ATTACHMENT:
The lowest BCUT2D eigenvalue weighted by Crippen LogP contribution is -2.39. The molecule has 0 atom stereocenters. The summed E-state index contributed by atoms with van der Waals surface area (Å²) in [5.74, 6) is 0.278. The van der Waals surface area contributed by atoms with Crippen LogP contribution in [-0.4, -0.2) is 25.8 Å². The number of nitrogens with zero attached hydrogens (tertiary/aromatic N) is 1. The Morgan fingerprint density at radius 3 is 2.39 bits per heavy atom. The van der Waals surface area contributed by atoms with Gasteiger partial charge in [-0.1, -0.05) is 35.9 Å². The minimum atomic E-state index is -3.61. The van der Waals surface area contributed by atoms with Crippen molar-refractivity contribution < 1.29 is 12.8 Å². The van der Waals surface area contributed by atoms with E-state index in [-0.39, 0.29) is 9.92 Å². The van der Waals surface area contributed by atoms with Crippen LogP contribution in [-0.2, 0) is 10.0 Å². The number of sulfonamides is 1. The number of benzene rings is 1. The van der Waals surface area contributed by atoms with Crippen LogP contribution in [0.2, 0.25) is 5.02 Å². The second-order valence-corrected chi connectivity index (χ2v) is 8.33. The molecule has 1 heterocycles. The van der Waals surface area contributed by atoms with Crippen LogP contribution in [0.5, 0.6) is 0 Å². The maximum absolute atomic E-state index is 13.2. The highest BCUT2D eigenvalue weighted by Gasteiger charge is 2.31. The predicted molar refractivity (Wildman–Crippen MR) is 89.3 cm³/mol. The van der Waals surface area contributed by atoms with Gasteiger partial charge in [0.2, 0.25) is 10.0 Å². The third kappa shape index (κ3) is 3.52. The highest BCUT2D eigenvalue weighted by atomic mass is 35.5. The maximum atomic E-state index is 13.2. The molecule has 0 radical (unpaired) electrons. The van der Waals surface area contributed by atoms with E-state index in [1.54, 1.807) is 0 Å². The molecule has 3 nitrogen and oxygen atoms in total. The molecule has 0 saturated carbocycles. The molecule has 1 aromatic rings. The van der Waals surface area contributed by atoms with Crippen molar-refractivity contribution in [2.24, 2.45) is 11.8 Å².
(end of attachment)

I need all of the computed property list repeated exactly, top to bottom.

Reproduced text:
The lowest BCUT2D eigenvalue weighted by Crippen LogP contribution is -2.39. The molecule has 0 atom stereocenters. The summed E-state index contributed by atoms with van der Waals surface area (Å²) in [5.74, 6) is 0.278. The van der Waals surface area contributed by atoms with Crippen LogP contribution in [-0.4, -0.2) is 25.8 Å². The number of nitrogens with zero attached hydrogens (tertiary/aromatic N) is 1. The Morgan fingerprint density at radius 3 is 2.39 bits per heavy atom. The van der Waals surface area contributed by atoms with Gasteiger partial charge in [-0.1, -0.05) is 35.9 Å². The minimum atomic E-state index is -3.61. The van der Waals surface area contributed by atoms with Crippen molar-refractivity contribution < 1.29 is 12.8 Å². The van der Waals surface area contributed by atoms with E-state index in [-0.39, 0.29) is 9.92 Å². The van der Waals surface area contributed by atoms with Crippen LogP contribution in [-0.2, 0) is 10.0 Å². The number of sulfonamides is 1. The number of benzene rings is 1. The van der Waals surface area contributed by atoms with Crippen LogP contribution in [0.2, 0.25) is 5.02 Å². The second-order valence-corrected chi connectivity index (χ2v) is 8.33. The molecule has 1 heterocycles. The van der Waals surface area contributed by atoms with Crippen LogP contribution in [0.5, 0.6) is 0 Å². The maximum absolute atomic E-state index is 13.2. The highest BCUT2D eigenvalue weighted by Gasteiger charge is 2.31. The predicted molar refractivity (Wildman–Crippen MR) is 89.3 cm³/mol. The van der Waals surface area contributed by atoms with Gasteiger partial charge in [0.2, 0.25) is 10.0 Å². The third kappa shape index (κ3) is 3.52. The highest BCUT2D eigenvalue weighted by atomic mass is 35.5. The maximum atomic E-state index is 13.2. The molecule has 0 radical (unpaired) electrons. The van der Waals surface area contributed by atoms with E-state index in [1.54, 1.807) is 0 Å². The molecule has 3 nitrogen and oxygen atoms in total. The molecule has 0 saturated carbocycles. The molecule has 1 aromatic rings. The van der Waals surface area contributed by atoms with Crippen molar-refractivity contribution in [2.24, 2.45) is 11.8 Å².